Write for Life:
Arctic National Wildlife Refuge
The New Community Project supports the Gwich'in people of Alaska and Canada in calling for the permanent protection of the coastal plain of the Arctic National Wildlife Refuge. The 130,000-strong Porcupine Caribou Herd travels hundreds of miles to the coastal plain of the Refuge each spring because it provides a perfect place to give birth to their young. Petroleum companies also have their sights set on the Refuge—one of the last remaining areas of the North Slope to be spared oil drilling.
The Gwich'in people have lived in a symbiotic relationship with the Porcupine Herd for 10,000 years. The majority of their diet is caribou meat; their lifestyle and culture revolve around the caribou. Their traditions hold that their creation as a people came at the same time as the caribou. Out of reverence for the caribou and their breeding ground, the Gwich'in will never disturb them there—even if they are without food.
Some in government and the oil industry are pushing to drill in the coastal plain. There are estimates of a little over 3 billion barrels of recoverable oil there—about six months' worth of oil for the United States.
The Write for Life Campaign of the New Community Project encourages people to write government officials to encourage permanent protection of the Arctic National Wildlife Refuge. We provide a postcard featuring Gwich'in children with an inset of caribou on the coastal plain, along with background on ANWR and the threat of drilling.
Every three years, NCP also sponsors a Learning Tour to Arctic Village, Alaska, hosted by the Gwich'in community there. This is an intercultural experience that also offers some of the most pristine scenery in the northern hemisphere.
Join NCP in supporting the Gwich'in in their struggle to preserve their way of life.
Background for Write for Life Postcard Campaign
The Arctic National Wildlife Refuge is a 19.3 million-acre refuge situated between the Arctic Ocean and the Brooks Range in the northeastern corner of Alaska. The Refuge covers an amazing diversity of habitat, from rugged peaks and glaciers to tundra and the coastal plain. The coastal plain is the most biologically rich part of the Refuge and helps to form one of the last completely preserved ecosystems left in North America.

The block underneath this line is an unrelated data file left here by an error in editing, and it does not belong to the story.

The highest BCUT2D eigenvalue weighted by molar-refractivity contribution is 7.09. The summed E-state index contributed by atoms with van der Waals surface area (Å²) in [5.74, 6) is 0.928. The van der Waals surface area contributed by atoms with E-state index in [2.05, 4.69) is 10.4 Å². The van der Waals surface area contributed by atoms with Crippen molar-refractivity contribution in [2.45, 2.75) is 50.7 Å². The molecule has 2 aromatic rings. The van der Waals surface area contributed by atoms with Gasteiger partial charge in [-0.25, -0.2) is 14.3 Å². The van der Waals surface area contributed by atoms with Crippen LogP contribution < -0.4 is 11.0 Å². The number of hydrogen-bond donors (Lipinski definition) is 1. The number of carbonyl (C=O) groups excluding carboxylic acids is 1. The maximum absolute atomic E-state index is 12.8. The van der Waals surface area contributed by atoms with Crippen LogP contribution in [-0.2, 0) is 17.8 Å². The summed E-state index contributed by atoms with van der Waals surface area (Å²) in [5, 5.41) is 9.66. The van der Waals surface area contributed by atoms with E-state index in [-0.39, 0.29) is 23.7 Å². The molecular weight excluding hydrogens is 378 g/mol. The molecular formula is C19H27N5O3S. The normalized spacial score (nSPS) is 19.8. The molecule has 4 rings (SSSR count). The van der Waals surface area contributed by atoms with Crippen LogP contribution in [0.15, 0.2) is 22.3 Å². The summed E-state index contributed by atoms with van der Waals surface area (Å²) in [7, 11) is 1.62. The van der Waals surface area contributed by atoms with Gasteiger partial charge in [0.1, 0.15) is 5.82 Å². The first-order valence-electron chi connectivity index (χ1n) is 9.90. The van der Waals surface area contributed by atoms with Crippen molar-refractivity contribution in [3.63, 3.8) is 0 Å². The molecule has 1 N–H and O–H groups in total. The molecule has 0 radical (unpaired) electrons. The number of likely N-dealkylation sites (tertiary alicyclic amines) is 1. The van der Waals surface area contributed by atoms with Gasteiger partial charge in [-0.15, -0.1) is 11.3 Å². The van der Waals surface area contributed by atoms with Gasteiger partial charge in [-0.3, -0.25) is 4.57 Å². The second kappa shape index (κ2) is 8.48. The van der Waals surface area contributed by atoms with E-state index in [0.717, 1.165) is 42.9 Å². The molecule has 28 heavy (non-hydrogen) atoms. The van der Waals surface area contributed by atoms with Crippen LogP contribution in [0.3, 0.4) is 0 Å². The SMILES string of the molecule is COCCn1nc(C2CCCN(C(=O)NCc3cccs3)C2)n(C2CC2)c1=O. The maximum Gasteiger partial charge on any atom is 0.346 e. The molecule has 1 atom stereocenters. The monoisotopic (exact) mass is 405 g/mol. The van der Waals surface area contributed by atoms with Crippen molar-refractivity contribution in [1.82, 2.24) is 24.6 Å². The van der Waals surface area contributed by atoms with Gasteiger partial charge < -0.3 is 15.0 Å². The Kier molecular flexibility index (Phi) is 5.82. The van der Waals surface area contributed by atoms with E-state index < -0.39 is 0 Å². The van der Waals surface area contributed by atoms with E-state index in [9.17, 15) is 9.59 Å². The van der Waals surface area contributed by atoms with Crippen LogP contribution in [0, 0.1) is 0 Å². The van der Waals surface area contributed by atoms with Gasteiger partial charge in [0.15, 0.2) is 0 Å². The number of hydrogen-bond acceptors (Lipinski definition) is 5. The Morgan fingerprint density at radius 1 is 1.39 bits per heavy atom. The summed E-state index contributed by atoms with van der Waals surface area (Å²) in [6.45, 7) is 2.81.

The coastal plain of the Arctic has been called the Serengeti of North America. Every year, the 129,000 caribou of the Porcupine River Caribou Herd migrate to their calving grounds on the coastal plain. Millions of birds from as far away as Antarctica and Asia, as well as U.S. species, migrate to the coastal plain to nest. The Refuge is home to numerous animal species, including musk ox, polar and grizzly bears, wolves, and the largest international herd of caribou in the world.
The Refuge was established in 1960 by President Eisenhower and expanded by Congress in 1980. As a price of passage, that legislation included a compromise that set aside the coastal plain - the biological heart of the ecosystem - for study of oil and gas potential. The Refuge contains the last five percent of the entire Alaskan coastal plain that does not already allow for oil drilling, but proponents are working to have it completely opened for oil exploration and drilling.
Black Gold/Fool's Gold
Some suggest that the need for energy security justifies oil drilling in this pristine environment. However, the United States Geological Survey estimates there are likely only 3.2 billion barrels of economically recoverable oil under the Refuge. The United States uses this amount of oil in less than six months. The best way to increase energy security is through energy efficiency.
Modest fuel efficiency improvements for motor vehicles alone would save approximately five times the amount of oil estimated to be under the Arctic Refuge.
At the same time, even "responsible drilling" can be very harmful to the natural environment. According to the Alaska Department of Environmental Conservation's Oil Spill Database, the oil fields of Alaska's Northern Slope have averaged 427 oil spills a year since 1996. The National Academy of Sciences recently completed a study of the environmental impacts of thirty years of oil drilling along Alaska's North Slope. The report concluded that the consequences were unfavorable and likely to worsen, despite efforts by oil companies to minimize damage.
The Gwich'in and the Caribou
The U.S. Department of the Interior estimates that the Porcupine River Caribou herd could suffer a decline of up to 40 percent if oil drilling takes place on the coastal plain. The Gwich'in people have depended on the Porcupine herd for thousands of years. For them, drilling in the Refuge is more than an environmental issue--it is a matter of human rights, as their way of life is in jeopardy.
The Gwich'in call the Refuge, "the place where life begins." It is a sacred place to them--they don't go there even when hungry. Is it right for others of us to invade this special place to gain a few months' worth of oil?